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Famous Clydesdale Horses Surprise and Delight at Chicago’s Navy Pier

by claudette Jones on 26/02/10 at 10:07 am

The Clydesdale horses were caught in the middle of their early morning toiletries at Chicago’s Navy Pier this past summer. These mild mannered animals, often described as "gentle giants" were bred for hard labor pulling heavy wagons with heavy loads. After many years, these beasts of labor were finally tapped for a function that more perfectly fit their grace and beauty.

One day this past summer, visitors at Chicago’s Navy Pier were surprised and delighted to see the famous Clydesdale horses getting an early morning bath.  The Clydesdales have made appearances at Navy Pier for the last several summers.            

Known for their grace, size, strength and versatility the horses were initially bred in Clydesdale, Scotland for the purpose of pulling heavy wagons and loads, particularly in rural and industrial areas. They are believed to have been around for over 300 years, but today the animals have gained fame for being the beautiful and effective mascots of beer companies, particularly Anheuser-Busch.

The most recognizable feature of a Clydesdale is, of course, its size, which averages 17-19 hands, about six feet (one hand equals 4 inches); and a weight in the neighborhood of 2000 pounds with a deep chest.. The high-stepping Clydesdales sport a hoof size typically twice the diameter of a regular riding horse, such as a thoroughbred.


Their most distinctive feature however, aside from their size is the light, feathery hair on their fetlocks; the lower parts of their legs above the hooves; which seem to belie their traditional function as beasts of labor, in favor of something much more appropriate, such as show horses. The Clydesdales are also known for their demur, amiable manner making them perfect advertising ambassadors.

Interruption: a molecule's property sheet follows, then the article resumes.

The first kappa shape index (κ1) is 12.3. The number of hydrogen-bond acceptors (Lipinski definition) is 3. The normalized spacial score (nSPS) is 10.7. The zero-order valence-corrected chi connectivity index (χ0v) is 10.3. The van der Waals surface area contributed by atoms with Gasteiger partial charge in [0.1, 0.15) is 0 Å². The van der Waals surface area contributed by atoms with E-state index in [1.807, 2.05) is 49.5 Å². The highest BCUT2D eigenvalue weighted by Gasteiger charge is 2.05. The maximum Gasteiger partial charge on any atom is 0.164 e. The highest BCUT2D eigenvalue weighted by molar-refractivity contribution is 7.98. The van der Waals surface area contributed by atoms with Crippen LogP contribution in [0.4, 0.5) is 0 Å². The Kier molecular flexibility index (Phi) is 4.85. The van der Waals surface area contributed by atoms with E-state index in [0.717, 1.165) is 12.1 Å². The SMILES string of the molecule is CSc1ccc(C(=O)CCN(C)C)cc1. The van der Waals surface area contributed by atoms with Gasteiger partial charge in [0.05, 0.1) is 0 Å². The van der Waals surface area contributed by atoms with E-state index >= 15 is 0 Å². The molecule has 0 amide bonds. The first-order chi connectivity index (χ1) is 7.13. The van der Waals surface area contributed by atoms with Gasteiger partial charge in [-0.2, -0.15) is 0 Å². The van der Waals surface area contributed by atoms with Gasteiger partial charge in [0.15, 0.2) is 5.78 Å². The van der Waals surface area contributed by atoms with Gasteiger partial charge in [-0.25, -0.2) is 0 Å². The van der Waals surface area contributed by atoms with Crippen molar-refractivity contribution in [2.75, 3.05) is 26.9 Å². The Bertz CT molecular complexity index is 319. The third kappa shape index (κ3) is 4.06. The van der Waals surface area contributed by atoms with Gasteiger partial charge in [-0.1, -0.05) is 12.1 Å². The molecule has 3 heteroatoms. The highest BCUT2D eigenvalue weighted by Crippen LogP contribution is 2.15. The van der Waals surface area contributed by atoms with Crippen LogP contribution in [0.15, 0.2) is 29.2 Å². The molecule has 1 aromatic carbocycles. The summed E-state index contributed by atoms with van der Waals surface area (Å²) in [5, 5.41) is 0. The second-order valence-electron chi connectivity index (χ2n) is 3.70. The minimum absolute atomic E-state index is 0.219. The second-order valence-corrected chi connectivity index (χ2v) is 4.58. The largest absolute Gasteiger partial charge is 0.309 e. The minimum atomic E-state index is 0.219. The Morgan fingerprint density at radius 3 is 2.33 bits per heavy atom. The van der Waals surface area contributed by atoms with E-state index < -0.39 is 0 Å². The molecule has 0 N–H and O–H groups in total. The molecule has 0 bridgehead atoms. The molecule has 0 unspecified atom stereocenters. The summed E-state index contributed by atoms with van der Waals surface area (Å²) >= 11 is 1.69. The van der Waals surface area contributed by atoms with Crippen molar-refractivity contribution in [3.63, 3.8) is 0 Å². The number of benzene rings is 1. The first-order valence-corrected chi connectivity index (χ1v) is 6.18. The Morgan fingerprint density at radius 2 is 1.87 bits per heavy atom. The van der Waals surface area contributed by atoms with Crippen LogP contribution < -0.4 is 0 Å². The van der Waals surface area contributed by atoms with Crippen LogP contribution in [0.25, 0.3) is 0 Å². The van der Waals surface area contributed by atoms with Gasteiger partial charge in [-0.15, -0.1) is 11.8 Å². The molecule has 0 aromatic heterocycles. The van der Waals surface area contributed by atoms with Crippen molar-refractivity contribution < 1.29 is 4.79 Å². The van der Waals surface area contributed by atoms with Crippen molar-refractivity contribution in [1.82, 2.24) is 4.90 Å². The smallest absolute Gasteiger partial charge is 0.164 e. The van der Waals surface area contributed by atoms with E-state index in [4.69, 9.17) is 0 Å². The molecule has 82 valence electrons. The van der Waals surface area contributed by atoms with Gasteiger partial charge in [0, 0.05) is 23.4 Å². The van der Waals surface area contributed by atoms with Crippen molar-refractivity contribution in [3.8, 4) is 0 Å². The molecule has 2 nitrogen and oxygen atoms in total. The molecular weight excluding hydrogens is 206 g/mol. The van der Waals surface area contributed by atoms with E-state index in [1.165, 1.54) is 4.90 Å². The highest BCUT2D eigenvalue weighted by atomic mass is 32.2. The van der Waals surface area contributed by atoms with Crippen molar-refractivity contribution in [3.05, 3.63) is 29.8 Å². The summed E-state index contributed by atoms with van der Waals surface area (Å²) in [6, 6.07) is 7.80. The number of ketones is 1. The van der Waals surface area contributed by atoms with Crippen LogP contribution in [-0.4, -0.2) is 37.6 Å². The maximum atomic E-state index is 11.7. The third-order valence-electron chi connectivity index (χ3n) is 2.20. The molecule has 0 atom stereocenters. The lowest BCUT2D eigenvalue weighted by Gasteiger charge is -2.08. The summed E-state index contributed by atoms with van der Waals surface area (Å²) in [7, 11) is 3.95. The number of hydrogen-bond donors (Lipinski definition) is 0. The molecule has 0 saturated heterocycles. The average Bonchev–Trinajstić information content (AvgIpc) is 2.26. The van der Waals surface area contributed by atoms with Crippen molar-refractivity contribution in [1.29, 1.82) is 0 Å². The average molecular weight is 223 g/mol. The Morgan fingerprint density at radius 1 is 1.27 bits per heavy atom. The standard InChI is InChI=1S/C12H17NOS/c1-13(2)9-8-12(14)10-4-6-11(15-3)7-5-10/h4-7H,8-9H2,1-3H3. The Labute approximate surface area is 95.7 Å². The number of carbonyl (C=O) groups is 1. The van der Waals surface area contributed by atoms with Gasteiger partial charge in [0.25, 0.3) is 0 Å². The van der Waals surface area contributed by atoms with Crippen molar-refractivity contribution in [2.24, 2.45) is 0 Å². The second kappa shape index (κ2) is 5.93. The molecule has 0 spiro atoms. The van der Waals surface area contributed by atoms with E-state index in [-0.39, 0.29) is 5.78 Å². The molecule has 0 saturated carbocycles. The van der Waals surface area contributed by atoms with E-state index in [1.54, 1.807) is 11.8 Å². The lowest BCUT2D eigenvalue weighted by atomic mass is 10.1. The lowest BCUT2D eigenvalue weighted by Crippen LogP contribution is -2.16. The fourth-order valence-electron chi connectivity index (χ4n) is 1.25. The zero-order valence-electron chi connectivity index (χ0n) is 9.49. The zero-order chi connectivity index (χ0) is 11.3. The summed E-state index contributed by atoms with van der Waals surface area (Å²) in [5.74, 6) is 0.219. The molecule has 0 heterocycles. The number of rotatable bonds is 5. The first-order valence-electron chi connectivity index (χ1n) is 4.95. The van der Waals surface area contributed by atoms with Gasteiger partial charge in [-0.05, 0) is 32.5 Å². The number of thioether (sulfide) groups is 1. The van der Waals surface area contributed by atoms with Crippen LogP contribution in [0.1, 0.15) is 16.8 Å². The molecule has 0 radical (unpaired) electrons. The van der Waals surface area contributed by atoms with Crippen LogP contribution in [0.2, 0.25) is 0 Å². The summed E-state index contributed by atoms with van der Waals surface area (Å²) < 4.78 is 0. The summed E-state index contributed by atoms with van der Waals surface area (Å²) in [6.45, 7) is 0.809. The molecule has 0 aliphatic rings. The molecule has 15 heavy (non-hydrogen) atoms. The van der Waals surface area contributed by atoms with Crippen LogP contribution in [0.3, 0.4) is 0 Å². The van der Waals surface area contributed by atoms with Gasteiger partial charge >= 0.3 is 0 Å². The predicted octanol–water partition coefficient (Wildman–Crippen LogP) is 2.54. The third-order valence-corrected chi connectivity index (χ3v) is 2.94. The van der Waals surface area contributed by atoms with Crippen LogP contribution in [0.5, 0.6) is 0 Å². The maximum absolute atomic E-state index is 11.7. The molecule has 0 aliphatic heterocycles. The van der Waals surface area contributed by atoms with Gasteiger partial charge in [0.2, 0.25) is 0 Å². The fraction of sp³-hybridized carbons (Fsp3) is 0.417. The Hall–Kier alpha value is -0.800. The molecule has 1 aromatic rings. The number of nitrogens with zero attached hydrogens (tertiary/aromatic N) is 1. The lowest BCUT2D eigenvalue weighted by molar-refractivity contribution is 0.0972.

Clydesdales were first imported to North America in 1840. In 1933, August A. Busch, Jr., gave a hitch of six Clydesdales to his father to celebrate the repeal of prohibition, and the resumption of brewing in St. Louis. Delighted with the horses, Busch, Sr. recognized an excellent marketing tool when he saw one, and put them to work immediately pulling the first post-Prohibition beer wagon down a St. Louis street.

Cydesdale Hitch of eight horses. Wikipedia.com

In the intervening years, the horses have become a symbol of Anheuser-Busch (the makers of Budweiser), and are used extensively in commercials and promotions for the company. Bud Light has a contract with Navy Pier until April 2010 as the Navy Pier beer.

The Clydesdales travel the country about ten months of the year in great style; they travel in 50-ft. semi-trucks equipped with air-cushion suspension and thick, rubber flooring. When on the road, the team is stabled each night along the route so they can rest.

Today, tours are conducted in five of the twelve U.S. Busch Breweries, including the Clydesdale Hamlet at the Anheuser-Busch Brewery in Merrimack, Hew Hampshire, and Grant’s Farm outside St. Louis, Missouri, which is a major breeding farm for the horses. They can also be seen at the Anheuser-Busch Garden theme parks in Williamsburg, Va., and Tampa, Fla., and at Sea World theme parks in Orlando, Fla., San Diego, Calif., and San Antonio, Texas.  

In 2008 Anheuser-Busch was purchased by Brazilian-Belgium company InBev. The company is now known as Anheuser-Busch InBev, and is considered to be the largest brewery in the world. Which raises the question: what is the future of the Clydesdales?

Judging from the response of those Navy Pier visitors, and fans of the animals around the country, it is hopefully safe to assume, their future is extremely bright.    

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